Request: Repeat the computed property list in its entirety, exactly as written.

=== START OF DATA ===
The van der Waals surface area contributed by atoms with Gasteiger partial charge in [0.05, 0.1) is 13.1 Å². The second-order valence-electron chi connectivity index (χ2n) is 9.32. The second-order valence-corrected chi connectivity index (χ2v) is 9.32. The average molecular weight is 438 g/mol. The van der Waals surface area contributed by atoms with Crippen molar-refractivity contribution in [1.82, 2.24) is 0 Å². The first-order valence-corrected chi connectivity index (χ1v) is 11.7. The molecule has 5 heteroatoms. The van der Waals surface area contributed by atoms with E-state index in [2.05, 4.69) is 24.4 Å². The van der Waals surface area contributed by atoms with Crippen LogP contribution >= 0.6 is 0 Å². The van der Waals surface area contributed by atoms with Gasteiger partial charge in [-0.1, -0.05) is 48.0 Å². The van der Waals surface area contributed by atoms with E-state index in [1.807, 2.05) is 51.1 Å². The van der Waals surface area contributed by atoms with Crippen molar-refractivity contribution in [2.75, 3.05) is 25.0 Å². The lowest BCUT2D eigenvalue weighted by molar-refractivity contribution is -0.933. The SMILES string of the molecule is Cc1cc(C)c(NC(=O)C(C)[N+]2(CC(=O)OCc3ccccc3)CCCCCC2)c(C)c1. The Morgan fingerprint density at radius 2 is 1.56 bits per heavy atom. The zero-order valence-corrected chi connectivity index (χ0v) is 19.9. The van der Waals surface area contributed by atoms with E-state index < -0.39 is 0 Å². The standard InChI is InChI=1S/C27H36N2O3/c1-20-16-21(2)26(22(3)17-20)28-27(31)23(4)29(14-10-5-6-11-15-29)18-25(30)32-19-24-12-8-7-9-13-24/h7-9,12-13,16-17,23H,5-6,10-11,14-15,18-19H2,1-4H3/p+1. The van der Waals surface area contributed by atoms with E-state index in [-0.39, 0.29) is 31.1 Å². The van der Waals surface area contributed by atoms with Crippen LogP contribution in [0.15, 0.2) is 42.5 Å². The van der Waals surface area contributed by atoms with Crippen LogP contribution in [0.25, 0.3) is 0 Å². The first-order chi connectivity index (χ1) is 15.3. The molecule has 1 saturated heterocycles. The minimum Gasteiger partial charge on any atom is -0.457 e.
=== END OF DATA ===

The van der Waals surface area contributed by atoms with Gasteiger partial charge in [0.05, 0.1) is 13.1 Å². The second-order valence-electron chi connectivity index (χ2n) is 9.32. The second-order valence-corrected chi connectivity index (χ2v) is 9.32. The average molecular weight is 438 g/mol. The van der Waals surface area contributed by atoms with Crippen molar-refractivity contribution in [1.82, 2.24) is 0 Å². The first-order valence-corrected chi connectivity index (χ1v) is 11.7. The molecule has 5 heteroatoms. The van der Waals surface area contributed by atoms with E-state index in [2.05, 4.69) is 24.4 Å². The van der Waals surface area contributed by atoms with Crippen LogP contribution >= 0.6 is 0 Å². The van der Waals surface area contributed by atoms with Gasteiger partial charge in [-0.1, -0.05) is 48.0 Å². The van der Waals surface area contributed by atoms with E-state index in [1.807, 2.05) is 51.1 Å². The van der Waals surface area contributed by atoms with Crippen molar-refractivity contribution in [2.75, 3.05) is 25.0 Å². The lowest BCUT2D eigenvalue weighted by molar-refractivity contribution is -0.933. The SMILES string of the molecule is Cc1cc(C)c(NC(=O)C(C)[N+]2(CC(=O)OCc3ccccc3)CCCCCC2)c(C)c1. The Morgan fingerprint density at radius 2 is 1.56 bits per heavy atom. The zero-order valence-corrected chi connectivity index (χ0v) is 19.9. The van der Waals surface area contributed by atoms with E-state index < -0.39 is 0 Å². The standard InChI is InChI=1S/C27H36N2O3/c1-20-16-21(2)26(22(3)17-20)28-27(31)23(4)29(14-10-5-6-11-15-29)18-25(30)32-19-24-12-8-7-9-13-24/h7-9,12-13,16-17,23H,5-6,10-11,14-15,18-19H2,1-4H3/p+1. The van der Waals surface area contributed by atoms with E-state index in [-0.39, 0.29) is 31.1 Å². The van der Waals surface area contributed by atoms with Crippen LogP contribution in [0.15, 0.2) is 42.5 Å². The van der Waals surface area contributed by atoms with Crippen LogP contribution in [0.25, 0.3) is 0 Å². The first-order chi connectivity index (χ1) is 15.3. The molecule has 1 saturated heterocycles. The minimum Gasteiger partial charge on any atom is -0.457 e.